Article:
By Erik Hildreth, Registered Applicator, Professional Grounds, Inc.

Do you know what is in that ice melt product you’re putting down? Most residents are not aware of properties in the active ingredients which leaves them wondering which ice melts to use. When it comes to products for ice melts there are five main options available to general consumers; sodium chloride, magnesium chloride, calcium chloride, potassium chloride and acetates. It is common to find ice melts in three way blends that can be additionally effective and combinations of these products are all popular and commonly available. Before you purchase your next ice melting product, take a look at our list below to help you decide which product might work best for you and be the friendliest for your car’s finish and your furry little friends. 

Sodium Chloride (NaCl), commonly known as rock salt, is the least expensive form of ice melting agent and it is used in both residential and commercial settings more than any other product. Sodium Chloride is effective down to only about 20 degrees so this is not the ideal ice-melt product for use in very cold climates. A few of the other downfalls of rock salt are the moderate damage they can cause to concrete and other surfaces like your car’s paint and it is not a ‘pet friendly’ option for ice melt. 

Magnesium Chloride (MgCl2) is often used in residential settings because it is fairly pet safe and can be used on most any surface without causing significant damage. This ice melt product can also perform well in most any cold conditions. If you are in need of an ice melt to apply to concrete surfaces and you have pet safety to keep in mind, then this is a great option for you.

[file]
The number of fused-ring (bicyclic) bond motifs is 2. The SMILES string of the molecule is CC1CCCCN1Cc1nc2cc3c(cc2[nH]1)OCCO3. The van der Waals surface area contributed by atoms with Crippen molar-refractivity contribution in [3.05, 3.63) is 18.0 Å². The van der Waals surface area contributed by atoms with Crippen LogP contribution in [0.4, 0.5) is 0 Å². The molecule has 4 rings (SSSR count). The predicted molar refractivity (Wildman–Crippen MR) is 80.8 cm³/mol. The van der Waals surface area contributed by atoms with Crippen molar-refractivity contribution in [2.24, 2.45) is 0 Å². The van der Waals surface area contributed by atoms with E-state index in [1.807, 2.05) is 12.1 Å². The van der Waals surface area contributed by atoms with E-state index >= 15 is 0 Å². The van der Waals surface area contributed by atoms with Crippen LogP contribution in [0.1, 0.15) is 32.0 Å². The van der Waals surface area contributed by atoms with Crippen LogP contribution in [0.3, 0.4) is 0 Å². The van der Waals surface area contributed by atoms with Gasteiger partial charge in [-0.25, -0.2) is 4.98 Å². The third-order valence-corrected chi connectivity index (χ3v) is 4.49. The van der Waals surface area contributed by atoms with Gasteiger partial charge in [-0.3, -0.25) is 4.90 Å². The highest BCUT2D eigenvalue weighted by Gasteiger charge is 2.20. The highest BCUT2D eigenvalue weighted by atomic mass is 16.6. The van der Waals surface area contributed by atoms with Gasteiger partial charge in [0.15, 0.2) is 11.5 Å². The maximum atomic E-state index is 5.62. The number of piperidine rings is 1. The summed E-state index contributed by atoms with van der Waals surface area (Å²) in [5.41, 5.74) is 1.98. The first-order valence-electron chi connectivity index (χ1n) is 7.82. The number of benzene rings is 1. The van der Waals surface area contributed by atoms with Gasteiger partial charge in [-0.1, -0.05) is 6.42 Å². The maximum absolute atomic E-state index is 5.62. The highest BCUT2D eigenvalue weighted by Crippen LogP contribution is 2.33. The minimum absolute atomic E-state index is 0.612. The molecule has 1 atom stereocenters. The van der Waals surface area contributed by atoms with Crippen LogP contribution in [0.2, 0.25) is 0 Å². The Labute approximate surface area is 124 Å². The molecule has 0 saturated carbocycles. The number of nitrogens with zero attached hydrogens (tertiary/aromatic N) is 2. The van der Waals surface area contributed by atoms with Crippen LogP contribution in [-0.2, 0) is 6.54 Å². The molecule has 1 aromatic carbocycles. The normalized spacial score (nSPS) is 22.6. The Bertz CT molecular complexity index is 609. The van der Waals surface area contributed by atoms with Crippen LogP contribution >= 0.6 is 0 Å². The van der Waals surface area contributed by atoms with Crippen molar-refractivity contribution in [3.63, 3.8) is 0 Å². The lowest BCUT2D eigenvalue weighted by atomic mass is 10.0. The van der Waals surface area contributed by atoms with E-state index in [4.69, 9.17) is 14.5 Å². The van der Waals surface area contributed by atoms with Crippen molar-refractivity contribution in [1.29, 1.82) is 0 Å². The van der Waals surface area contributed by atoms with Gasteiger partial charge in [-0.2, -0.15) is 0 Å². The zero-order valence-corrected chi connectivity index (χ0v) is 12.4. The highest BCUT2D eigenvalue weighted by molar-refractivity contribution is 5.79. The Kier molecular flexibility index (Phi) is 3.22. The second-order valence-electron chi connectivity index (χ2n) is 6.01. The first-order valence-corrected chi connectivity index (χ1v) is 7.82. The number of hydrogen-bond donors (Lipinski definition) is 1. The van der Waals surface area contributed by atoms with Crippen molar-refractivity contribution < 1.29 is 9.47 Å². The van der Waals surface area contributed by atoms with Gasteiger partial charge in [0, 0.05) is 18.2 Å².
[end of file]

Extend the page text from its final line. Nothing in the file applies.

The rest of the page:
Potassium Chloride (KCl) is probably the most environmentally friendly of all ice melt products. The downfall? Its is also the least effective of the options. When temperatures drop below 25 degrees Potassium Chloride loses all effectiveness. The cost of KCl is also a factor in that it is fairly expensive when compared to other products. 

Calcium Chloride (CaCl2) is widely used because it is effective down to -25 degrees. Like Magnesium Chloride, it can be a little rough on some surfaces but applied lightly it is safe to use with little damage. This option is also the fastest acting of the bunch so if you are trying to remedy a tough ice situation then this is the product for you. Calcium Chloride is one of the pricier options available so it pays to shop around to compare deals. 

Urea/Carbonyl Diamide is found to be the least damaging to surfaces and are safer for pets and the environment. They can also be expensive but in some cases an anti-corrosive product is required due to local restrictions but in a common residential or commercial setting, acetates are typically not found to be worth the added cost.

This cold season, have peace of mind when purchasing ice melt products by knowing the active ingredients, their limitations and safety recommendations before you purchase them. Your wallet, dog, car, sidewalks, etc. will thank you.

Contact the pros at Professional Grounds, Inc. for all your commercial maintenance needs today!